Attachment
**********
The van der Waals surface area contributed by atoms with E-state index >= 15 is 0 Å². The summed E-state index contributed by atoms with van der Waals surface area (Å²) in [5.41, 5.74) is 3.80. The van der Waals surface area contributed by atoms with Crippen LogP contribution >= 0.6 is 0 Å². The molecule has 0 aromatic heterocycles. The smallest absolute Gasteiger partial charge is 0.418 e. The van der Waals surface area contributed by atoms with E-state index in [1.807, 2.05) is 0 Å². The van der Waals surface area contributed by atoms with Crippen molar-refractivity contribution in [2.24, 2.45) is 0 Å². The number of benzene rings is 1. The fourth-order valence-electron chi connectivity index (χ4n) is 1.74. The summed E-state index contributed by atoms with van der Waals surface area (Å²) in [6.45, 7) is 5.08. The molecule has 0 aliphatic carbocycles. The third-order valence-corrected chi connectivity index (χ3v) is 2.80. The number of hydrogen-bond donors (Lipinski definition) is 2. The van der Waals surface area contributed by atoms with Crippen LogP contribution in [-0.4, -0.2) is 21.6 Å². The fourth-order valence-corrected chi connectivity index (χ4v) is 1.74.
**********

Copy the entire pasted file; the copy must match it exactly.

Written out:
The van der Waals surface area contributed by atoms with E-state index >= 15 is 0 Å². The summed E-state index contributed by atoms with van der Waals surface area (Å²) in [5.41, 5.74) is 3.80. The van der Waals surface area contributed by atoms with Crippen LogP contribution >= 0.6 is 0 Å². The molecule has 0 aromatic heterocycles. The smallest absolute Gasteiger partial charge is 0.418 e. The van der Waals surface area contributed by atoms with E-state index in [1.807, 2.05) is 0 Å². The van der Waals surface area contributed by atoms with Crippen molar-refractivity contribution in [2.24, 2.45) is 0 Å². The number of benzene rings is 1. The fourth-order valence-electron chi connectivity index (χ4n) is 1.74. The summed E-state index contributed by atoms with van der Waals surface area (Å²) in [6.45, 7) is 5.08. The molecule has 0 aliphatic carbocycles. The third-order valence-corrected chi connectivity index (χ3v) is 2.80. The number of hydrogen-bond donors (Lipinski definition) is 2. The van der Waals surface area contributed by atoms with Crippen LogP contribution in [-0.4, -0.2) is 21.6 Å². The fourth-order valence-corrected chi connectivity index (χ4v) is 1.74.